JERUSALEM - Israeli Prime Minister Ehud Olmert announced Wednesday he will resign in September, throwing his country into political turmoil and raising doubts about progress for U.S.-backed Mideast peace efforts.
Olmert's brief address, given at his official Jerusalem residence, included harsh criticism of corruption investigations against him. He said he was choosing the public good over his personal justice. He has consistently denied wrongdoing but pledged to resign if indicted.
Appearing angry and reading from a prepared text, Olmert said, "I was forced to defend myself against relentless attacks from self-appointed 'fighters for justice' who sought to depose me from my position, when the ends sanctified all the means."
Olmert, whose term was to end in 2010, said he would not run in his party's primary election, set for Sept. 17, and would step down afterward "in order to allow the chairman to be elected and form a different government quickly and efficiently." He did not answer questions from reporters.
Olmert's popularity dropped below 20 percent at one point after his bloody but inconclusive war in Lebanon in 2006, and a string of corruption allegations and police interrogations have battered him in recent months. Political analysts here have predicted his resignation for weeks.
In Washington, the State Department said Olmert's eventual departure from his post would not affect U.S. efforts to broker some kind of peace agreement with the Palestinians by the end of the year.
"The Israelis will work out their own politics," spokesman Sean McCormack told reporters. "We are going to look forward to working with all responsible Israeli leaders in the government, whether it is this government or some future government. I'm just not going to comment on their politics."
Olmert, 62, served as Jerusalem mayor for 10 years until 2003, when he was appointed trade minister in former Prime Minister Ariel Sharon's government. He held that position until he became prime minister in 2006 after Sharon suffered a devastating stroke.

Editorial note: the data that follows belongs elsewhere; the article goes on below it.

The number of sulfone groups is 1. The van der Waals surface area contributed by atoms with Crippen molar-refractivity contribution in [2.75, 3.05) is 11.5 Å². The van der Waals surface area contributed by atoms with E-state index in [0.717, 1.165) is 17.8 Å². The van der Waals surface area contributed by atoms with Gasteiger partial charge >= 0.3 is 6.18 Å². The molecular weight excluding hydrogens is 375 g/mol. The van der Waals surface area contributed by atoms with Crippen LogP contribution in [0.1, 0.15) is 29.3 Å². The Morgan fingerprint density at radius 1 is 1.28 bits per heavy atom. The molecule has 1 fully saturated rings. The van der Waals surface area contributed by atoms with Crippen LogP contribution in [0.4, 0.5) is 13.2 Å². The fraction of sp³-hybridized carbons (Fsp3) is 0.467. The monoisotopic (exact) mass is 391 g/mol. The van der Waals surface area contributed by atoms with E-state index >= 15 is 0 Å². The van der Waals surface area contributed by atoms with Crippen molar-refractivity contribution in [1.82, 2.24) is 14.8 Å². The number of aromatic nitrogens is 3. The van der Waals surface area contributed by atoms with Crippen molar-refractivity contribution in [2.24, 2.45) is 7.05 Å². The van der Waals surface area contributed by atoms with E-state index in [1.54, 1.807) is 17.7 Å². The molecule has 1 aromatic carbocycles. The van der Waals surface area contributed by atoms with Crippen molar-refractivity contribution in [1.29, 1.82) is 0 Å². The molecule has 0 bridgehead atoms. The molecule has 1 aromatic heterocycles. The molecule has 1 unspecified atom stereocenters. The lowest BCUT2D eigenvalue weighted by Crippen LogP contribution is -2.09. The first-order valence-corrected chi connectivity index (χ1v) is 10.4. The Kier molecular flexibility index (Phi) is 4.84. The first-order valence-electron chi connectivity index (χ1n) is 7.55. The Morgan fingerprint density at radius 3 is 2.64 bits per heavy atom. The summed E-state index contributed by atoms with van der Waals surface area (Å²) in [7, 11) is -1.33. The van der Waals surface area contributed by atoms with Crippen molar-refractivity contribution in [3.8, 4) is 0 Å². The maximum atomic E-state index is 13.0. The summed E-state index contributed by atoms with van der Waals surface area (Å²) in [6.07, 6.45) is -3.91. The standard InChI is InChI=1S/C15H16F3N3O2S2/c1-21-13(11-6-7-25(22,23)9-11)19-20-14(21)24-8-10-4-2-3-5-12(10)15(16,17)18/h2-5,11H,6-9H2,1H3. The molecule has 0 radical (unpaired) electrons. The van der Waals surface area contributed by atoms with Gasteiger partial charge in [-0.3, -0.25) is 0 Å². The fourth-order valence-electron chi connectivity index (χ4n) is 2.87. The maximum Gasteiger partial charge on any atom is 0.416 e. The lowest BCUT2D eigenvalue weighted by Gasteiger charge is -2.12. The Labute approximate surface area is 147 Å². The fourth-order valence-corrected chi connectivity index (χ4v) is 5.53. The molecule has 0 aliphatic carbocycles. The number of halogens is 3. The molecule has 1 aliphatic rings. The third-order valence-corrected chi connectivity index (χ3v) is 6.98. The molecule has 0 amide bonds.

His decision not to run in the Kadima Party primary sets in motion a process to choose a new prime minister. Main candidates in his party are Foreign Minister Tzipi Livni and Transport Minister Shaul Mofaz, a former defense minister and military chief of staff.
Polls show Livni with an advantage in the primary. If she were to replace Olmert, she would become Israel's second female prime minister, after Golda Meir.
If Olmert's successor as party leader can form a coalition, Israel could have a new government in October. If not, an election campaign could take several months. Olmert would remain in office until a new premier is chosen, heading a caretaker government after he submits his resignation to President Shimon Peres.
Olmert pledged to work for peace "as long as I am in my position," and said that talks with Palestinians and Syria are "closer than ever" to achieving understandings.
But the internal turmoil could make it difficult for Olmert to close deals with either the Palestinians or Syria, agreements that have eluded successive Israeli leaders for decades.
Palestinian Foreign Minister Riad Malki said Olmert's decision would change little. "It's true that Olmert was enthusiastic about the peace process, and he spoke about this process with great attention, but this process has not achieved any progress or breakthrough," Malki added. He said the Palestinians would deal with any Israeli government.
Olmert spoke as his delegation to indirect talks with Syria returned from their fourth round in Turkey. The two sides set another round with Turkish mediation for August.
Dan Margalit, an Israeli political analyst and longtime friend of Olmert who recently fell from his favor, called the decision to step down "a sad end to a miserable career."